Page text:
A heavily bearded Brosnan appeared on the front page of Indian national newspapers and TV advertisements earlier this month to promote pan masala, a preparation that can contain tobacco, lime, spices and nuts, reports The Guardian.
The product – use of which has been known to increase the risk of developing mouth and throat cancers – is expectorated in red bursts across Indian streets and sidewalks.
After an uproar – including from the Indian government, which has banned pan masala advertising – the company clarified that the specific variety Brosnan was promoting contained neither tobacco nor nicotine.
But at least one of the varieties does contain supari, a kind of nut considered by the World Health Organisation to be carcinogenic.
The advertisements have been pulled from television.
Brosnan said on Friday he was “deeply shocked and saddened” that his image was used to promote a potentially harmful product. “I would never have entered into an agreement to promote a product in India that is dangerous to one’s health,” he said in a statement to People Magazine.
He said he had agreed to advertise a product that he was told was a “breath freshener/tooth whitener [and] all-natural, containing neither tobacco, supari, nor any other harmful ingredient”.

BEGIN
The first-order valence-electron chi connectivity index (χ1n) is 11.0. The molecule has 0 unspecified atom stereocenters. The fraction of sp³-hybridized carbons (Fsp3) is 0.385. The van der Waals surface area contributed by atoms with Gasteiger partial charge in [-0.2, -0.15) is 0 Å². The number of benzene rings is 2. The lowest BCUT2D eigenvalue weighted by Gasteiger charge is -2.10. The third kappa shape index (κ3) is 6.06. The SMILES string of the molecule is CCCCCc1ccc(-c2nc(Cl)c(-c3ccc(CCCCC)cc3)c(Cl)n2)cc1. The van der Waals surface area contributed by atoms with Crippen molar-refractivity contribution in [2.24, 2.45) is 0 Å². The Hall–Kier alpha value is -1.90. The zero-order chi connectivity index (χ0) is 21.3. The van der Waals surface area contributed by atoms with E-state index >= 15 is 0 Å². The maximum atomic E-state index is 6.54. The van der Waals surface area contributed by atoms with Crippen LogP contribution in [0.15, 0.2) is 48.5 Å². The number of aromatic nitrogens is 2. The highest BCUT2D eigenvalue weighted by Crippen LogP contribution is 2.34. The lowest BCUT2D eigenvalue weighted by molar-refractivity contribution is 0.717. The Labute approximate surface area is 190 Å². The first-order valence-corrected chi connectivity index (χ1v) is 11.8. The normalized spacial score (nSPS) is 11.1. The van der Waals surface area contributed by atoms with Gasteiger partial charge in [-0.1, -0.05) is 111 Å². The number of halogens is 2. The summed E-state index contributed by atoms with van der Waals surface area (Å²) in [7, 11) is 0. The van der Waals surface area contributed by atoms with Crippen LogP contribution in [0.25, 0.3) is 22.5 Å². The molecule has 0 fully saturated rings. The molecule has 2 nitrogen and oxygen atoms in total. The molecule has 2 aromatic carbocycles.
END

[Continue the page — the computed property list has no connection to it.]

“Having endured, in my own personal life, the loss of my first wife and daughter as well as numerous friends to cancer, I am fully committed to supporting women’s healthcare and research programmes that improve human health and alleviate suffering,” he said.
Brosnan also claimed the company, Pan Bahar, had “grossly manipulated” the advertising campaign to suggest the former James Bond star endorsed its entire product line, “in violation of my contract”.
“I shall endeavour to rectify this matter,” he said. “In the meantime please accept my sincerest and heartfelt apologies to all whom I have offended.”
His initial appearance in the advertisements drew derision on social media and his apology earned the same treatment.